September 23 has been celebrated around the world as Bi Visibility Day or International Celebrate Bisexuality Day since 1999. The day aims to provide a platform to the bisexual community and their supporters and to bring global attention to the social, economic and cultural prejudices and challenges faced by bisexual people.
The day also aims to celebrate the bisexual community, its culture, history and norms. It is also aimed towards bringing more visibility to bisexual persons and the challenges they face in the world because of such identification.
What is Bisexuality?
Bisexuality means romantic attraction, sexual attraction, or sexual behavior toward both males and females, or romantic or sexual attraction to people of any sex or gender identity; this latter aspect is sometimes alternatively termed pansexuality.
The term bisexuality is mainly used in the context of human attraction to denote romantic or sexual feelings toward both men and women, and the concept is one of the three main classifications of sexual orientation along with heterosexuality and homosexuality, which are each parts of the heterosexual–homosexual continuum. A bisexual identity does not necessarily equate to equal sexual attraction to both sexes; commonly, people who have a distinct but not exclusive sexual preference for one sex over the other also identify themselves as bisexual.
Bisexuality has been observed in various human societies and elsewhere in the animal kingdom throughout recorded history. The term bisexuality, however, like the terms hetero- and homosexuality, was coined in the 19th century.
A Ugandan Bisexual’s Point of View as produced in Bombastic Magazine
If there is one thing I have noticed, it’s the fact that people don’t want to understand bisexuality and it’s not only the heterosexual identifying persons but homosexuals too. People want to believe and know things that they already know, they shut out anything that they don’t understand or already know.
I hear so many people say , “This is who I am attracted to ,this is who I am , it’s my right,” in regards to sexuality and attraction yet this is the same rule that applies to bisexuality, you don’t choose or plan who you are attracted to at a time. I am a free spirited man and do what I want, when and how I want. I have always been against ‘boxing’ myself as well as other persons. Sexuality is fluid in my understanding so I just flow with it. I would like to specify that they don’t have special needs; our needs cut across all groups and identities. All our needs and challenges are only special in the sense that each human being has special unique needs- from health to psychosocial needs.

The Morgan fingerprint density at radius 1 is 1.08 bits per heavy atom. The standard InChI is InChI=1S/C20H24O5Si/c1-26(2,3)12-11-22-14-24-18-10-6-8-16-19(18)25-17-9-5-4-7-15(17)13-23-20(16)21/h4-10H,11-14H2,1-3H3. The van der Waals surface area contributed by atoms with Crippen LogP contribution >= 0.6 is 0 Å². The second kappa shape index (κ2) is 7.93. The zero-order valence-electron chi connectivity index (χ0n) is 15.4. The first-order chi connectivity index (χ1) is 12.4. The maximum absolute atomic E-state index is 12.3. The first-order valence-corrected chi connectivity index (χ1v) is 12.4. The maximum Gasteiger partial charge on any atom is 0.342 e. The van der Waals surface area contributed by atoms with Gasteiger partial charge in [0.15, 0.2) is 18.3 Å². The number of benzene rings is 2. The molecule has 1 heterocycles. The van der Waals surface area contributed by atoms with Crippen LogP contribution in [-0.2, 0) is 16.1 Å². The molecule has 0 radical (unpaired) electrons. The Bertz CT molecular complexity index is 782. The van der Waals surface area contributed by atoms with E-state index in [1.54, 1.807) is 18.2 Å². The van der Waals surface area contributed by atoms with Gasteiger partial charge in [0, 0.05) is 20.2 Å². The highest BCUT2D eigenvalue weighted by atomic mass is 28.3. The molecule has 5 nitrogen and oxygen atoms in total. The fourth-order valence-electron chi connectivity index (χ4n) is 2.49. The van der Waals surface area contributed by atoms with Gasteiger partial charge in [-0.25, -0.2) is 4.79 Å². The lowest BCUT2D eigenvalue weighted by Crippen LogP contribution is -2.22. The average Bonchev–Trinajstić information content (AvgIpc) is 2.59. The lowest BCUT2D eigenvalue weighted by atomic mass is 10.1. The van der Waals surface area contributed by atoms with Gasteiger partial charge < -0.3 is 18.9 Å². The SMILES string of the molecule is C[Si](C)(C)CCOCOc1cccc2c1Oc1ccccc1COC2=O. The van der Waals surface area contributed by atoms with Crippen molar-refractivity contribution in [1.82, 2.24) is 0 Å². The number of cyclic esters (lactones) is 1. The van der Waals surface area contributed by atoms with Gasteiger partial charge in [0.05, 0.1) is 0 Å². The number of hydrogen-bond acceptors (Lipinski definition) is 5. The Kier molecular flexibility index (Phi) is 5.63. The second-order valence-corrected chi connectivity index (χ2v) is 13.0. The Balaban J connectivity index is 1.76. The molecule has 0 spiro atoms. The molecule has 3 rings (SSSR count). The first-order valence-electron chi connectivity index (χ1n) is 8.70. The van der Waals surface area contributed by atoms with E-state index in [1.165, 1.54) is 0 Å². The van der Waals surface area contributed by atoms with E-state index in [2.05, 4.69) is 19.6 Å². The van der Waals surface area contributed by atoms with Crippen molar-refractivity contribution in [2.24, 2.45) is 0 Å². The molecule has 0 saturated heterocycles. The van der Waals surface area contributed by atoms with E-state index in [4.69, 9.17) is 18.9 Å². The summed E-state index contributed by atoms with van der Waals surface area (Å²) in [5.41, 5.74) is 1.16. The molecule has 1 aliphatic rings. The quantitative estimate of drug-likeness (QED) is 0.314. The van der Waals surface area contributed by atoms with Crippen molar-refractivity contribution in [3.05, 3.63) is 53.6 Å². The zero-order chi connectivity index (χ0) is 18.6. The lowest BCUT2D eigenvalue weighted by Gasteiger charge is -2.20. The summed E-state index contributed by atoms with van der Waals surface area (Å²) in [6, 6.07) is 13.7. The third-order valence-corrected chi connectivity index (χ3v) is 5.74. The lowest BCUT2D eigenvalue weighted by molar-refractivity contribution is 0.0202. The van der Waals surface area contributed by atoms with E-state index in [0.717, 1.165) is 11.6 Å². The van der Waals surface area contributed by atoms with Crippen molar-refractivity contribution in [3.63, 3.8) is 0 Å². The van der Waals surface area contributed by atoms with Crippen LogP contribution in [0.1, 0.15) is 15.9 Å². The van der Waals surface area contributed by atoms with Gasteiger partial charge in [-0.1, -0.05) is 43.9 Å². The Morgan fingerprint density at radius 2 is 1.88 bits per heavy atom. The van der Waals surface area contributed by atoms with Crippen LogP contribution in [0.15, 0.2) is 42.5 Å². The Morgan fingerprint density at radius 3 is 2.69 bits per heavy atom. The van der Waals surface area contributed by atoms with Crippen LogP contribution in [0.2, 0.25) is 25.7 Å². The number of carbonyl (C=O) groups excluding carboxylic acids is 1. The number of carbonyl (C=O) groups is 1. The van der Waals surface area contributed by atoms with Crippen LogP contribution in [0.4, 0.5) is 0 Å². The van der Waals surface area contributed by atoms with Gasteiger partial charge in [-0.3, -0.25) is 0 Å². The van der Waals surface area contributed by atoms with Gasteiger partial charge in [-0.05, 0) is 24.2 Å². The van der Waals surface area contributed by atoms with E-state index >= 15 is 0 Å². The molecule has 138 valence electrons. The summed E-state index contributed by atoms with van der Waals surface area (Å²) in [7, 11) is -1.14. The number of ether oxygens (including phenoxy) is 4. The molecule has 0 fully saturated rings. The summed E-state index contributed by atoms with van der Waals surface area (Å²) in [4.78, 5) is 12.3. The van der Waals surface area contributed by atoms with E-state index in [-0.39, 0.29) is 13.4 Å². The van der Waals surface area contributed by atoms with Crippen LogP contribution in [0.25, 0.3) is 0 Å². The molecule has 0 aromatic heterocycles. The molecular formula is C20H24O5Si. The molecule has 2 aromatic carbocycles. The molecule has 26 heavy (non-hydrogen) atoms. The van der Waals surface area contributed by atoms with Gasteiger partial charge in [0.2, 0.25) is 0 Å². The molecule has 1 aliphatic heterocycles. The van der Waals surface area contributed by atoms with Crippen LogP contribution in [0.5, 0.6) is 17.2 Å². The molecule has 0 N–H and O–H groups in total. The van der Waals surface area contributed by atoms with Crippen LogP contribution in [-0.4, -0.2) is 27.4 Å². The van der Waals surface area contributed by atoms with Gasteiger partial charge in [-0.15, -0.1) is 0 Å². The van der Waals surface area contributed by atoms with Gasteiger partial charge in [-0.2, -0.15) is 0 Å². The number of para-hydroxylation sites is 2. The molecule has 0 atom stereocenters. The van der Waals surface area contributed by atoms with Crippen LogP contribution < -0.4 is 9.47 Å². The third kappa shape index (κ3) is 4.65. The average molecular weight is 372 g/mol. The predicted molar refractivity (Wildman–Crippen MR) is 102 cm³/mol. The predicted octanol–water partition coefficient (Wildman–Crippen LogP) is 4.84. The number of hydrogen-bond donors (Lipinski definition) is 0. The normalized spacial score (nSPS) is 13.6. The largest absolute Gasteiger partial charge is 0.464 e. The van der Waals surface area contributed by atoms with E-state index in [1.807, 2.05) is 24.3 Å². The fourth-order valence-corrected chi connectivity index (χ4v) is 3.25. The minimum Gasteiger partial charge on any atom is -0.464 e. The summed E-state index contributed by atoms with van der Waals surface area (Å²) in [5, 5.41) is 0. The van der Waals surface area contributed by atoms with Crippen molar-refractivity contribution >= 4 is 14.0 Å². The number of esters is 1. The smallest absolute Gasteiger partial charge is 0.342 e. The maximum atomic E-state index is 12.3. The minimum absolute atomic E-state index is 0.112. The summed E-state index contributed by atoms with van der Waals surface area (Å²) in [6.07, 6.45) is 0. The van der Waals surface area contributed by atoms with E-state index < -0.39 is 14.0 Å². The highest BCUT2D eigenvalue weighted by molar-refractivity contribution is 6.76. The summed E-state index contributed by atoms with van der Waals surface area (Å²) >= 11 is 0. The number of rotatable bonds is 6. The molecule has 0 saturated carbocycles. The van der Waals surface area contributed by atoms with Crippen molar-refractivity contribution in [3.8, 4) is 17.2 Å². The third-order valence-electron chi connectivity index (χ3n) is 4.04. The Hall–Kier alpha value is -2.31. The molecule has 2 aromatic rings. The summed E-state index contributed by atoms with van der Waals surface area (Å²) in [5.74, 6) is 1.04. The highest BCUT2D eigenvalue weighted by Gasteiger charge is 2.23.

The existence of boxes is the one problem that remains and hinders the growth of LGBTI persons in Uganda; we cannot have specific programs to cater for each group. That’s not how unity and growth of a movement are fostered. Take a football team for example, we cannot identify each player to special skills, we simply use the entire team to ensure success. So many years ago before the identity boxes were in place or known to us, many trans-men used to identify themselves as lesbians and most trans- women identified as gay men.
People had to first exist in groups given the space and then grow to discover and identify themselves. So instead of sexual / gender labeling, we need to continue to exist in free spaces before we can discover and identify who we are.
The biggest challenge we have faced h o w e v er has been in the health sector mainly disclosure. Most bisexual people don’t know they are bisexual; most are l e s b i a n identifying w o m e n who have to date men for societal approval , or gay men married to women for the same reasons. This has posed several health risks where one has an STI/STD as it becomes difficult to open up to one’s partners about how you got such the infection. This is what has caused many bisexuals to shy away from seeking proper treatment.
Stigma and fear also create a s i t u a t i o n where one may want to seek medical a t t e n t i o n with all their sexual partners and can afford to but it’s not easy to walk into a doctor’s office with more than one sexual partner more so outside o f the gender and sexual n o r m a t i v e .
There is also a problem of people not knowing where they fall. The difficulty with this you are bound to fall out completely. Back then when someone came out and said they were bisexual, it was assumed they were in it for money. Unfortunately, this was also the perception within gay spaces, where the very same gay identifying men who were once told they were in it for money and took offence were now dishing out the same notion to bisexuals.
The same fate was suffered if a bisexual identifying man started to date women, they were judged as gay men camouflaging as straight. While this still happens, society is starting to open up and become more accepting of all identities. With this, we believe that once society comes to a space of acceptance for all LGBTI persons the open minded beings shall be the ones to help even the LGBTI persons to understand themselves and accept all identities.
My dream is a society where all people are merely people without boxes, I dream of a conversation that goes “Hi my name is so and so, lets socialize,” without questions like are you gay, lesbian, bisexual, transgender, Ugandan, Christian or Muslim; these boxes exist to further separate us.